A literalist approach to “supply-side” economic policy

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Some thoughts on Herman Cain’s 9-9-9 Plan

The existing U.S. federal tax code is a monstrosity. According to the IRS, Americans spend more than 3% of GDP on compliance costs each year. The deductions and exemptions in the existing code favor some industries over others and some behaviors over others. Why should Google and GE pay only a few percent of their profits in taxes when Wal-Mart has to pay nearly 40%? Why should a financier pay a lower tax rate than a doctor?

Unsurprisingly, many people have called for replacing the tax code with something simpler and more fair. One alternative that has recently been featured in the news is the 9-9-9 plan devised by Republican presidential candidate Herman Cain.

How does it compare to the current system? What are its assumptions? Are the criticisms justified? Would it accomplish its objectives?

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A few issues with U.S. corporate tax policy

We know that the U.S. federal government collects revenue from individuals in a manner both arbitrary and opaque. Its taxation of companies is even less transparent and more distortive.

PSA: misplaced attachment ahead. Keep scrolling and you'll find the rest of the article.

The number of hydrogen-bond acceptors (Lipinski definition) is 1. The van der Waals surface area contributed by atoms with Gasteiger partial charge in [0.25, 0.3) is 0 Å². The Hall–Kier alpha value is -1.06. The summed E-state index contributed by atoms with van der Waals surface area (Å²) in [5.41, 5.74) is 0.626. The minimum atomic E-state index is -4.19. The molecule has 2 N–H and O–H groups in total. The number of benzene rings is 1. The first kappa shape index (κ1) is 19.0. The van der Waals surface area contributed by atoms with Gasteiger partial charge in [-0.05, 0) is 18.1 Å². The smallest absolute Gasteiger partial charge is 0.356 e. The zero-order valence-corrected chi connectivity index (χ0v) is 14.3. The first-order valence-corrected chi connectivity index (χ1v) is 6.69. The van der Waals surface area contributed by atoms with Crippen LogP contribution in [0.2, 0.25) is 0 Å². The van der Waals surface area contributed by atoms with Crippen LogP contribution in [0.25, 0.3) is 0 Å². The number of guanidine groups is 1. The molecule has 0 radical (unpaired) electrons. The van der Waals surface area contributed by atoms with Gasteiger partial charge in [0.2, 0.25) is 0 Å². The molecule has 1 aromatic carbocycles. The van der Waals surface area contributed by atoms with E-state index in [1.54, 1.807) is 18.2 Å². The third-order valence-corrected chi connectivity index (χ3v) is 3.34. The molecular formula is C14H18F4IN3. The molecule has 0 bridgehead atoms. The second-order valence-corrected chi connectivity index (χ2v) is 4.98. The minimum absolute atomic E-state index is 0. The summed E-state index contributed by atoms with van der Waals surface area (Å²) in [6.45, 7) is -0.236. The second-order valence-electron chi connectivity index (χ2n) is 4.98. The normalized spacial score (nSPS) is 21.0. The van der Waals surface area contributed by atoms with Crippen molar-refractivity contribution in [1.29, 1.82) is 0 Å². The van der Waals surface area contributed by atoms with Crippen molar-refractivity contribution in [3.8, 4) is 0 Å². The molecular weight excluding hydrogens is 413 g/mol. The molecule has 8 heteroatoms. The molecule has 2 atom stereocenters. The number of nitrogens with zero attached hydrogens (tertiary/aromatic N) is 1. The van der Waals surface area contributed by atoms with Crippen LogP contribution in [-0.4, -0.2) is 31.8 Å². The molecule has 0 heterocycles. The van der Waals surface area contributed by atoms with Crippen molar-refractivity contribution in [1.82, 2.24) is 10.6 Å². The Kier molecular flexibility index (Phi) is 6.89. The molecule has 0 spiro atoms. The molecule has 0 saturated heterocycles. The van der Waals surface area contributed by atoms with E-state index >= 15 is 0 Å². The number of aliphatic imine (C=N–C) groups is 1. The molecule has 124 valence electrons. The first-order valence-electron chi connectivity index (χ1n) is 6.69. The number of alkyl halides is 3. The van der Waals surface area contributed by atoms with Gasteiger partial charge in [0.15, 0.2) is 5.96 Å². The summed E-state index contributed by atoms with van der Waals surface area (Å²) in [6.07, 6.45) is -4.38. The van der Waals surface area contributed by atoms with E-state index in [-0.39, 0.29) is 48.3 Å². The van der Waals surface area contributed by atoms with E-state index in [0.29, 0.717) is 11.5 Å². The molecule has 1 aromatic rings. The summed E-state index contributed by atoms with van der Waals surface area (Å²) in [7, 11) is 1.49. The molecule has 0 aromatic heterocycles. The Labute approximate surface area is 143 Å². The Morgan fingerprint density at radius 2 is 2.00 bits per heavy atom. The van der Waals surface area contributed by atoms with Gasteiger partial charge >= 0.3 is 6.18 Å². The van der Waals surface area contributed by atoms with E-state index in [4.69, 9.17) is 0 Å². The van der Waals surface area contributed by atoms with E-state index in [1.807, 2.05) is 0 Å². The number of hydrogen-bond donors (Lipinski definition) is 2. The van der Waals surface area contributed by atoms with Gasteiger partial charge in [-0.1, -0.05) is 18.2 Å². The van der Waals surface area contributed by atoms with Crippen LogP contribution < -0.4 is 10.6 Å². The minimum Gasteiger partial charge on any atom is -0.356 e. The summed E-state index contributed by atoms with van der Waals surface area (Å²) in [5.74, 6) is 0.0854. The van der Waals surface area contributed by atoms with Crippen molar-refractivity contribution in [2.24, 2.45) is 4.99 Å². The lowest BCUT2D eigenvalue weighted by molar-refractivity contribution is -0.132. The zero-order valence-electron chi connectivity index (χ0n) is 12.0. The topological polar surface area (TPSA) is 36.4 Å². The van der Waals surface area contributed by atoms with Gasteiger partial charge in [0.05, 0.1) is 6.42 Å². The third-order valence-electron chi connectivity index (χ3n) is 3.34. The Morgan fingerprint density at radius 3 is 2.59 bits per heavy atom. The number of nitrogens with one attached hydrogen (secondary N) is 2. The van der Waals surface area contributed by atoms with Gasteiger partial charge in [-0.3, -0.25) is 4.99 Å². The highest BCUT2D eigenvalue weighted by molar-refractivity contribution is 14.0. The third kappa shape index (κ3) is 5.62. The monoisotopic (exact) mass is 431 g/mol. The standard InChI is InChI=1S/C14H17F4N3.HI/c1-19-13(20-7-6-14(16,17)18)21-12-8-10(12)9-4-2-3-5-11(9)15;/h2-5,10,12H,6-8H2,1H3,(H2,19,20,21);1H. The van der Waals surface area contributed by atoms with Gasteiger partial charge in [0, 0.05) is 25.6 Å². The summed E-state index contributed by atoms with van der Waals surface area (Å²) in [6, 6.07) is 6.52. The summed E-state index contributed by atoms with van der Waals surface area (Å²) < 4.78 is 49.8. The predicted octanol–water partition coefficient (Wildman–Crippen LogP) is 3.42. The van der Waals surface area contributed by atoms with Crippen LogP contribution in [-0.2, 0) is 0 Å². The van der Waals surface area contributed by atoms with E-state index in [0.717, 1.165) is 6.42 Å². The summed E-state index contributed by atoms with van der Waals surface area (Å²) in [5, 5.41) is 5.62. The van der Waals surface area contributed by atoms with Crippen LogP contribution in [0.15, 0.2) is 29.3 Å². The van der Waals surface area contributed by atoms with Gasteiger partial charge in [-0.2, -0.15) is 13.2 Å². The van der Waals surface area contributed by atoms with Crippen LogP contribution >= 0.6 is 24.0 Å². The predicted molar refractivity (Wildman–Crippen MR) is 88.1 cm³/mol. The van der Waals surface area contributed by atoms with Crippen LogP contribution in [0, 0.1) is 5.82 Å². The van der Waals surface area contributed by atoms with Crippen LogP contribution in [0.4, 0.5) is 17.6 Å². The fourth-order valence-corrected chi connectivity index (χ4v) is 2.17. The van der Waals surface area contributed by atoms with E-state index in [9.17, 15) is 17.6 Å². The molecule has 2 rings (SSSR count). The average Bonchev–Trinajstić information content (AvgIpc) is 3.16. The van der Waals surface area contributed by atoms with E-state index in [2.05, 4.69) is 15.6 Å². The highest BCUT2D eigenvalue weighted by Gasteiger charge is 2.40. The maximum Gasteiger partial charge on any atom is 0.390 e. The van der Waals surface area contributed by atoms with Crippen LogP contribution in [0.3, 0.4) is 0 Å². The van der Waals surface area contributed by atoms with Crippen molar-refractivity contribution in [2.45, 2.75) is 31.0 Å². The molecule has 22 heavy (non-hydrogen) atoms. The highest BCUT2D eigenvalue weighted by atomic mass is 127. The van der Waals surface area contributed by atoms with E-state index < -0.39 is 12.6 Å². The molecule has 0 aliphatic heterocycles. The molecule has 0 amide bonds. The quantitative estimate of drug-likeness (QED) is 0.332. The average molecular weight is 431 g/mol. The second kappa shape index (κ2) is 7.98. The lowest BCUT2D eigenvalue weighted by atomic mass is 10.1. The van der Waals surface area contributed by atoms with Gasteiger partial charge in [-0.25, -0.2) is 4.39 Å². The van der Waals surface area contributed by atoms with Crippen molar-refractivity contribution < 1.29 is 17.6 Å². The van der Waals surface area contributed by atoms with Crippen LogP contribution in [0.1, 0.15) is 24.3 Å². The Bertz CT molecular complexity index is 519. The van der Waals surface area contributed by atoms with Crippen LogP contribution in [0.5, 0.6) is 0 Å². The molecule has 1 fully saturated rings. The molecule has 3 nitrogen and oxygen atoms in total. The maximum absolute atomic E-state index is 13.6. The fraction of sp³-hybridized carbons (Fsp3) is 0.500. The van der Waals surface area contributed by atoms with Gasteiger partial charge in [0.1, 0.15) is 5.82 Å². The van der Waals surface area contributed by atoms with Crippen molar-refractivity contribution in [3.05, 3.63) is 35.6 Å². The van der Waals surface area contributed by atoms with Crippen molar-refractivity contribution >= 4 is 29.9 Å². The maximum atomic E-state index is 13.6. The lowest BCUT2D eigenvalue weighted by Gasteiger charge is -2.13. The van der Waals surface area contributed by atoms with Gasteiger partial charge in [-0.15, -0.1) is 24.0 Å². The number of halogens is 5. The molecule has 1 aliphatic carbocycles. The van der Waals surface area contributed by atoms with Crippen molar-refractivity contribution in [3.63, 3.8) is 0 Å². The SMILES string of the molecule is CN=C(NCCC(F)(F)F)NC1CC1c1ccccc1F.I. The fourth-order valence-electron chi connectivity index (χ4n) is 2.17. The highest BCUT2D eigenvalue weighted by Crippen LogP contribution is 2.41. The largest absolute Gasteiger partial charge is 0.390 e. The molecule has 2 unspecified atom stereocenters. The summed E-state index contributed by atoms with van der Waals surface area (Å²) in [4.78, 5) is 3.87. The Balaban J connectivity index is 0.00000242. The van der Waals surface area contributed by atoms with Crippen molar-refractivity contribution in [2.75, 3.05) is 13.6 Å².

Some get handsomely subsidized for doing what they would do anyway, while others get penalized for being in an unfavored industry.

Just to make matters worse, the current system makes us more vulnerable to financial crises than we otherwise would be.

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A tax reform you probably haven’t heard of

All tax systems are inherently unfair. Only if everyone paid the state for the value of the services provided (or if no one paid any taxes because the state did not exist) would it be possible to justify a particular tax schedule as morally superior to all alternatives. But neither of those regimes are realistic. After all, most government spending is meant to prevent or ameliorate severe poverty. If the beneficiaries of that government spending could afford to pay the amount of taxes that is “fair,” they would not need to receive state aid in the first place.

Suppose the government confined itself to providing basic physical security to its citizens. It is still not clear what would constitute a “fair” system. Would the salaries of the police and the cost of their equipment be split equally among all members of the population? Or do those with more property derive greater value from the security that the state provides?

So every tax system has to be somewhat arbitrary. This does not mean, however, that there are no better systems than the one we have. Today, I will present a practical alternative that is never discussed: the progressive continuous income tax. Read more of this post